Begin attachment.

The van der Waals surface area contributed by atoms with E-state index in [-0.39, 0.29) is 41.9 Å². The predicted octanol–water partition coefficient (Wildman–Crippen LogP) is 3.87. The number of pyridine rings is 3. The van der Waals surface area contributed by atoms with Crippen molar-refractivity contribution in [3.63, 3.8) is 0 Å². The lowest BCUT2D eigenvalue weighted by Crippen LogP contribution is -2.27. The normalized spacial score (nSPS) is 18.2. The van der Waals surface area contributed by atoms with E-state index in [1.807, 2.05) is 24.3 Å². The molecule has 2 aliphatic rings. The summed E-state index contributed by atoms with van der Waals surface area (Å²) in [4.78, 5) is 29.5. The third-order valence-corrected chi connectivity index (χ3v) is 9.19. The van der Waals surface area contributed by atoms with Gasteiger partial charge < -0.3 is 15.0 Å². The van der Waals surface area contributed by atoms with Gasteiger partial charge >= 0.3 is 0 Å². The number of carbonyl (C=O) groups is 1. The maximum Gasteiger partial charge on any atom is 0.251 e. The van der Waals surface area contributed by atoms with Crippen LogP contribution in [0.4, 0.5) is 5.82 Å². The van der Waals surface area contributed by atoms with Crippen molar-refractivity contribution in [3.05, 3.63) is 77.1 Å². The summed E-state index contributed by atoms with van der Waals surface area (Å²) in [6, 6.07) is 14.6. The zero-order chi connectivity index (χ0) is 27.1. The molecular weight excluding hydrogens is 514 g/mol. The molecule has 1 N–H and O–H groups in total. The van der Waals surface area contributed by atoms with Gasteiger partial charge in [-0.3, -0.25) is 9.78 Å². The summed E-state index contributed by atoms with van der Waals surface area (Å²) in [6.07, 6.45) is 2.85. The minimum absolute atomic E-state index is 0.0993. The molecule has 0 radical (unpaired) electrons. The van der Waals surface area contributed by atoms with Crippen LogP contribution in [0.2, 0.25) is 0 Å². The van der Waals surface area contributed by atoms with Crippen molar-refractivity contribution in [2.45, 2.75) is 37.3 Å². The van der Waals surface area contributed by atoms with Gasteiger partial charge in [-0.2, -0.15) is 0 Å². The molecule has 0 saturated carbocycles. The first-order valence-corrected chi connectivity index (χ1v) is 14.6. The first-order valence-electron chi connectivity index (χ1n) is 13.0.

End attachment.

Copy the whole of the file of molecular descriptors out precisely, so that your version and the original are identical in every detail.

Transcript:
The van der Waals surface area contributed by atoms with E-state index in [-0.39, 0.29) is 41.9 Å². The predicted octanol–water partition coefficient (Wildman–Crippen LogP) is 3.87. The number of pyridine rings is 3. The van der Waals surface area contributed by atoms with Crippen molar-refractivity contribution in [3.63, 3.8) is 0 Å². The lowest BCUT2D eigenvalue weighted by Crippen LogP contribution is -2.27. The normalized spacial score (nSPS) is 18.2. The van der Waals surface area contributed by atoms with E-state index in [1.807, 2.05) is 24.3 Å². The molecule has 2 aliphatic rings. The summed E-state index contributed by atoms with van der Waals surface area (Å²) in [4.78, 5) is 29.5. The third-order valence-corrected chi connectivity index (χ3v) is 9.19. The van der Waals surface area contributed by atoms with Gasteiger partial charge < -0.3 is 15.0 Å². The van der Waals surface area contributed by atoms with Gasteiger partial charge >= 0.3 is 0 Å². The number of carbonyl (C=O) groups is 1. The maximum Gasteiger partial charge on any atom is 0.251 e. The van der Waals surface area contributed by atoms with Crippen LogP contribution in [0.4, 0.5) is 5.82 Å². The van der Waals surface area contributed by atoms with Crippen molar-refractivity contribution in [3.05, 3.63) is 77.1 Å². The summed E-state index contributed by atoms with van der Waals surface area (Å²) in [6, 6.07) is 14.6. The zero-order chi connectivity index (χ0) is 27.1. The molecular weight excluding hydrogens is 514 g/mol. The molecule has 1 N–H and O–H groups in total. The van der Waals surface area contributed by atoms with Gasteiger partial charge in [-0.3, -0.25) is 9.78 Å². The summed E-state index contributed by atoms with van der Waals surface area (Å²) in [6.07, 6.45) is 2.85. The minimum absolute atomic E-state index is 0.0993. The molecule has 0 radical (unpaired) electrons. The van der Waals surface area contributed by atoms with Crippen LogP contribution in [0.2, 0.25) is 0 Å². The van der Waals surface area contributed by atoms with Crippen molar-refractivity contribution in [2.45, 2.75) is 37.3 Å². The van der Waals surface area contributed by atoms with Gasteiger partial charge in [-0.2, -0.15) is 0 Å². The molecule has 0 saturated carbocycles. The first-order valence-corrected chi connectivity index (χ1v) is 14.6. The first-order valence-electron chi connectivity index (χ1n) is 13.0.